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Cain Velasquez, AKA Respond To Criticism


SAN JOSE, Calif.

UFC heavyweight champion Cain Velasquez has little trouble with opponents inside the cage. But battling an image that he is injury-prone? That has been a tougher fight.

Velasquez, 13-1, returns to action June 13 with a long-awaited title defense against Fabricio Werdum in Mexico City at UFC 188. This fight was postponed from last November when Velasquez underwent surgery on his right knee. In fact, he has only been in the cage twice the last two years.
> Check out the UFC 188 fight card

And UFC President Dana White let it be known this week that he holds Velasquez’s home gym -- American Kickboxing Academy in San Jose -- at least partially responsible for the champ’s prolonged absences from the Octagon.

Velasquez posses with his belt in front of “La Villa”, home of “La Vigen de Guadalupe”, the most important religious icon in Mexico. (Juan Cardenas/Zuffa LLC)“Some of the camps are still in the stone ages and need to be brought up to date,” White told Setanta Sports. “AKA is one of those places. You’ve got Cain Velasquez, our heavyweight champion, who’s always hurt. Those guys go to war every day.”

Added White: “He’s training for a fight and he’s going to war with Daniel Cormier every day. That’s not how it’s done. Not anymore. We need to educate a lot more."

But at his Media Day event Tuesday at the AKA gym, Velasquez pronounced himself 100 percent healthy and on track in his preparation for Werdum. He also made it clear that he has no intention of altering his training regimen.

“He might say ‘stone age,’ but I say, ‘old school,’” Velasquez said. “The best way to get ready for a fight is to spar. So I’m going to keep doing what we’ve been doing here. That’s the best way to get ready. We don’t come into the gym thinking that we’re going to get hurt. We just do our work and get ready to fight.”

AKA Coach Javier Mendez added that while he welcomes White’s concern for fighters, his criticism of the gym is misdirected.

LAS VEGAS, NV - JUNE 6:  Assistant Coach Daniel Cormier yells from the corner as team Velasquez fighter Rodolfo Rubio faces team Werdum fighter Alex Torres in their preliminary fight during filming of The Ultimate Fighter Latin America on June 6, 2014 in Las Vegas, Nevada. (Photo by Brandon Magnus Zuffa LLC/Zuffa LLC via Getty Images) “Dana needs to come here and see how we run practice,” Mendez said. “He will see that we take every precaution necessary. It’s easy to judge without someone actually being here and seeing for yourself how things are run. I love it that Dana said that. It shows that he cares. But it also shows that he doesn’t know our gym.”

AKA has emerged as one of the top mixed-martial arts camps thanks, in large part to the trio of Velasquez, Cormier and Luke Rockhold. Cormier, a two-time U.S. Olympic team wrestler, is 15-1 and a top light heavyweight contender. And Rockhold, 14-2, may be in line for a middleweight title shot after his dominating victory over Lyoto Machida last Saturday night with a second-round submission.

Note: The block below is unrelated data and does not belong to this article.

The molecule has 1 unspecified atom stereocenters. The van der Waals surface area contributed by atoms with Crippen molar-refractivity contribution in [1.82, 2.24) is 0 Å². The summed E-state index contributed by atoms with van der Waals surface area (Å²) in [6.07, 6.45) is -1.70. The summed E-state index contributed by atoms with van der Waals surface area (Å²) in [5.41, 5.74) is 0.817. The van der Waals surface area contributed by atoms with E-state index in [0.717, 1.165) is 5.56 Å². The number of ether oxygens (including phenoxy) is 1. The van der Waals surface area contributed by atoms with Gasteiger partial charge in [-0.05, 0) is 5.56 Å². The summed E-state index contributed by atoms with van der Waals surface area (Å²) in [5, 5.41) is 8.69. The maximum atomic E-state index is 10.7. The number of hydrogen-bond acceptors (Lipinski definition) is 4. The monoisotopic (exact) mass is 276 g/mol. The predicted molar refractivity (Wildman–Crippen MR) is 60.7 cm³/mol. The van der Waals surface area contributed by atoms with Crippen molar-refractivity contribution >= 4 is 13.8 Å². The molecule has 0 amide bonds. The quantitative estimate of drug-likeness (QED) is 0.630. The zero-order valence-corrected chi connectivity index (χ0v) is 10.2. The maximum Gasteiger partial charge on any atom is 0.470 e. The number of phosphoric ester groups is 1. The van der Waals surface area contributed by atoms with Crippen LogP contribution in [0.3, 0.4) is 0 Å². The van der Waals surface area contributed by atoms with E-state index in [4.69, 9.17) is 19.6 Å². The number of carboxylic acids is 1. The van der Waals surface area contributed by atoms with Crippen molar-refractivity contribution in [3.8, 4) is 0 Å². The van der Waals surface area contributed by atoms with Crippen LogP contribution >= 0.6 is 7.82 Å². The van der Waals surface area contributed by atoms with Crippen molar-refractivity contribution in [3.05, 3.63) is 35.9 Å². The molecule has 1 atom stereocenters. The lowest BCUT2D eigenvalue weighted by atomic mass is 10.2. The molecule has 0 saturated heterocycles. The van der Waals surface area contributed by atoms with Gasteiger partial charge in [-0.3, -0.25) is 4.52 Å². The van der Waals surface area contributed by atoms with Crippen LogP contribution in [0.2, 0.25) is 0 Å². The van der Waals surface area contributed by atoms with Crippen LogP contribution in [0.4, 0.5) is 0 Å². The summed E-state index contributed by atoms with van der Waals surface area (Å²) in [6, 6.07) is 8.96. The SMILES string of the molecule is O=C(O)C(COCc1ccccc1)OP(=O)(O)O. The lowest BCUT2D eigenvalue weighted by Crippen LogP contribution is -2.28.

Velasquez, in the words of Rockhold, “is the baddest man on the planet.”

All three fighters have talked about how training together has pushed each of them into UFC’s top echelons. Before dispatching Machida, Rockhold called it a case of “iron sharpens iron.”

Mendez said his philosophy is that good sparring partners are what make good fighters.

“None of them would be where they are today without each other,” he said. “Cain wouldn’t be Cain. DC wouldn’t be DC. Luke wouldn’t be Luke. You can have great coaching, but I seriously doubt that they could sharpen themselves up to where they are now without each other.”

That said, Cormier added Tuesday that the fighters have made some adjustments in the gym. For instance, Velasquez and Cormier now only spar once a week.

“Everything we do is developed here in this room, not in the Octagon,” Cormier said. “That’s why we turn it on in this room. . . . Cain has had some bad luck, that’s all.”

HOUSTON, TEXAS - OCTOBER 19:  Cain Velasquez (C) celebrates with his corner and Daniel Cormier (R) while retaining the UFC heavyweight championship belt in their UFC heavyweight championship bout at the Toyota Center on October 19, 2013 in Houston, Texas. (Photo by Nick Laham/Zuffa LLC/Zuffa LLC via Getty Images)Two of Velasquez’s most serious injuries came not during training, but in fights. He has injured both shoulders in bouts against Brock Lesnar and Junior dos Santos.

“But I do listen to my body now,” he added. “I’ve learned that sometimes less is better than more.”

Any training camp is a balancing act between getting ready for the fight and not getting hurt.
White understandably wants his biggest draws in the cage as much as possible.

In the Setanta interview, White said that he hoped that a new rehabilitation and therapy center that will break ground in Las Vegas in June can make a difference.

“Now we’re going to take the guys in and when they have surgery, they’re going to be there in our facility with the best therapists recovering,” he added. “We’re going to watch over them and we’re going to continue to educate these guys on how to train safer. We’re going to try to fix the things you normally can’t control. We’re going to try to control the uncontrollable.”

Meanwhile, Mendez joked that he sees a marketing opportunity in White’s comments.

“I think I like that name: AKA Stone Age,” he said. “We can have a caveman with the big club. I think that’s cool.”